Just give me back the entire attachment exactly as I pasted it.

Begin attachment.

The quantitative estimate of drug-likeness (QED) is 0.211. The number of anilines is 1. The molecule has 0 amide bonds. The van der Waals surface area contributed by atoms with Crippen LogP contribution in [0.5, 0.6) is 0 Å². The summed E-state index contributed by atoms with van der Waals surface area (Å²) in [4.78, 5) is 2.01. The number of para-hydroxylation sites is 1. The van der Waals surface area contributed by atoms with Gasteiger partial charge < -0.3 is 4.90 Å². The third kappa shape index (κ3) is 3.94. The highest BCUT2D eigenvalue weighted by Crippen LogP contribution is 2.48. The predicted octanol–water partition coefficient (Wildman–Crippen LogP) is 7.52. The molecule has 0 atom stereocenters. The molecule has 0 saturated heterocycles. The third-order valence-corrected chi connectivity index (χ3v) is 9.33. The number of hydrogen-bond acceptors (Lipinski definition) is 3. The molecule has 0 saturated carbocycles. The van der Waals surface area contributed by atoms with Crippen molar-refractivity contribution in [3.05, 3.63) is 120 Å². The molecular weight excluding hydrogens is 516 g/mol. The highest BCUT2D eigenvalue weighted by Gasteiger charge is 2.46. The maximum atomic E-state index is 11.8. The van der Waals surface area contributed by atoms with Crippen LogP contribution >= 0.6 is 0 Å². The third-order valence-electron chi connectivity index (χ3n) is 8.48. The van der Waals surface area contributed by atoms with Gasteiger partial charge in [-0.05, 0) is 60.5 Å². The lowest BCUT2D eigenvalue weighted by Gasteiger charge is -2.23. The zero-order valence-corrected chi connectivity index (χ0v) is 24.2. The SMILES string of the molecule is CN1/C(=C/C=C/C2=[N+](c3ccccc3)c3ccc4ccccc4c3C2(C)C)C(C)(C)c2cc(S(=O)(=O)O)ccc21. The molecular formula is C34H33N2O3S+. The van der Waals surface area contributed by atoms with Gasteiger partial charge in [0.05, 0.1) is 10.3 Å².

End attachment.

The quantitative estimate of drug-likeness (QED) is 0.211. The number of anilines is 1. The molecule has 0 amide bonds. The van der Waals surface area contributed by atoms with Crippen LogP contribution in [0.5, 0.6) is 0 Å². The summed E-state index contributed by atoms with van der Waals surface area (Å²) in [4.78, 5) is 2.01. The number of para-hydroxylation sites is 1. The van der Waals surface area contributed by atoms with Gasteiger partial charge < -0.3 is 4.90 Å². The third kappa shape index (κ3) is 3.94. The highest BCUT2D eigenvalue weighted by Crippen LogP contribution is 2.48. The predicted octanol–water partition coefficient (Wildman–Crippen LogP) is 7.52. The molecule has 0 atom stereocenters. The molecule has 0 saturated heterocycles. The third-order valence-corrected chi connectivity index (χ3v) is 9.33. The number of hydrogen-bond acceptors (Lipinski definition) is 3. The molecule has 0 saturated carbocycles. The van der Waals surface area contributed by atoms with Crippen molar-refractivity contribution in [3.05, 3.63) is 120 Å². The molecular weight excluding hydrogens is 516 g/mol. The highest BCUT2D eigenvalue weighted by Gasteiger charge is 2.46. The maximum atomic E-state index is 11.8. The van der Waals surface area contributed by atoms with Crippen LogP contribution >= 0.6 is 0 Å². The third-order valence-electron chi connectivity index (χ3n) is 8.48. The van der Waals surface area contributed by atoms with Gasteiger partial charge in [-0.05, 0) is 60.5 Å². The lowest BCUT2D eigenvalue weighted by Gasteiger charge is -2.23. The zero-order valence-corrected chi connectivity index (χ0v) is 24.2. The SMILES string of the molecule is CN1/C(=C/C=C/C2=[N+](c3ccccc3)c3ccc4ccccc4c3C2(C)C)C(C)(C)c2cc(S(=O)(=O)O)ccc21. The molecular formula is C34H33N2O3S+. The van der Waals surface area contributed by atoms with Gasteiger partial charge in [0.05, 0.1) is 10.3 Å².